# A B C D E F G H I J K L M N O P Q R S T U V W X Y Z
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The Twins Effect (2003) Directed by: Dante Lam

If this is recapturing the magic for today's audiences, no wonder Hong Kong action cinema has such a bad rep nowadays. EMG's not only unashamedly named the film after its leading ladies, pop duo The Twins (Gillian Chung and Charlene Choi), but also effectively sold the film on the participation by Donne Yen (action director) and Jackie Chan (extended cameo). Combine that with a pure all star cast and an MTV style vampire film and you have...nothing really.

Director Dante Lam's visual trickery admittedly worked for Jiang Hu - "The Triad Zone" but whenever used in The Twins Effect, it comes off as incredibly forced and only something there to dazzle the kids. It's braindead entertainment yes but flaws are not excusable everytime. The script tries to put a huge chunk of emotional weight to the relationships in the film but each one for our teenage duo is so poorly fleshed out, which in itself leads to the audience completely not caring. Occasional snippets of silly Hong Kong humour livens up (Anthony Wong is to good for this film) during the first half but after that it's a slow trek towards the final frames. Be sure to stick around for the end credits though. Anthony Wong checks in for another funny scene. Donnie Yen's action deserves kudos for making the stars look semi-capable but because of their lack of traditional training, the usual tricks of hiding that ability (quick cuts and a shaky camera language) are employed. Also starring Mickey Hardt (looking eerily like Richard D.James AKA Aphex Twin) Ekin Cheng, the always dorky Edison Chen (works for his vampire character) plus Karen Mok, Josie Ho, Cheung Tat-Ming, Matt Chow and Bey Logan logs camoes.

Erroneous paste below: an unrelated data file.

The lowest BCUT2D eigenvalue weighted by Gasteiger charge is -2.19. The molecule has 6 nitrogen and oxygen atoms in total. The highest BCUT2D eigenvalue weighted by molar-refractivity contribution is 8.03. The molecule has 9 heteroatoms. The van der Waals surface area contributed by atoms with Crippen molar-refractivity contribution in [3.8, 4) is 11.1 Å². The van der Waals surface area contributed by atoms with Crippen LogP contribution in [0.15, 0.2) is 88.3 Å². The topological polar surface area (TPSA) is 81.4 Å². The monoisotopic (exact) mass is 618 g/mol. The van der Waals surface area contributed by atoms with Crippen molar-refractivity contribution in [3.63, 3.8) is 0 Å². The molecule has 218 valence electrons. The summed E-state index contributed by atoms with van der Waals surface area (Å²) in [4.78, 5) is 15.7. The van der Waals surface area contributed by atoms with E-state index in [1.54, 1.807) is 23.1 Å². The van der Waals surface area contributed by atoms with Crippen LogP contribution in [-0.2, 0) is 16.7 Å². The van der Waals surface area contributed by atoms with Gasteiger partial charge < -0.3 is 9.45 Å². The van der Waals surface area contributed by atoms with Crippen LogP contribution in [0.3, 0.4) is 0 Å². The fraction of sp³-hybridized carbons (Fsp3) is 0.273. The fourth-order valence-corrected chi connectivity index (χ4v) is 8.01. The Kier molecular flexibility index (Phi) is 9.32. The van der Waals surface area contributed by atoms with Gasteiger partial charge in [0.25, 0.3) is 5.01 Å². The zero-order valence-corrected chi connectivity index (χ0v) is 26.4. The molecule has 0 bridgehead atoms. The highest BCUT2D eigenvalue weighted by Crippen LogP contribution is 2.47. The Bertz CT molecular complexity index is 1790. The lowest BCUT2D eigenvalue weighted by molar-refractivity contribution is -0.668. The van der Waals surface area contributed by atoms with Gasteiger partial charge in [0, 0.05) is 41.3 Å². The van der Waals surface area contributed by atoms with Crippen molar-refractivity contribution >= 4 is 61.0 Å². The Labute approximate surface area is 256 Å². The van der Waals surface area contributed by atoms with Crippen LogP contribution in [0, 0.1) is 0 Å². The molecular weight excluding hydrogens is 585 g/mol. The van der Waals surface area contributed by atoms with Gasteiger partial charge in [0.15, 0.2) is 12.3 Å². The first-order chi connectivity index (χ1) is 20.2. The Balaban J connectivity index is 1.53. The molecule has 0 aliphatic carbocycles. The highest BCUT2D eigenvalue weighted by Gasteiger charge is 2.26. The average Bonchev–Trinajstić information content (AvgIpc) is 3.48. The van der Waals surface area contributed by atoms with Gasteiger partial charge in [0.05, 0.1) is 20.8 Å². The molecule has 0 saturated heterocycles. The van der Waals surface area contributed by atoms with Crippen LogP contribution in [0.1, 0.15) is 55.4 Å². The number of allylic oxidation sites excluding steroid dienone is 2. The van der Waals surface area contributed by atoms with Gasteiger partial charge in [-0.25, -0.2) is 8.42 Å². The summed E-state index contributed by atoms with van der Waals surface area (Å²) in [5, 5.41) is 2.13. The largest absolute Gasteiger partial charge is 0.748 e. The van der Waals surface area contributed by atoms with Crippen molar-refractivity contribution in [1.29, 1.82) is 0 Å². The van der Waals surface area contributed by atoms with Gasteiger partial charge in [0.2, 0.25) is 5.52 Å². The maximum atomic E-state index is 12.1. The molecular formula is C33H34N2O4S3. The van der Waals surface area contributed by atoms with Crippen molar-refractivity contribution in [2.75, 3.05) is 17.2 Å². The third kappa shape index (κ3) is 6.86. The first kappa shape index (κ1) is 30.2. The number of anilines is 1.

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The Twin Swords (1965, Hsu Tseng-Hung)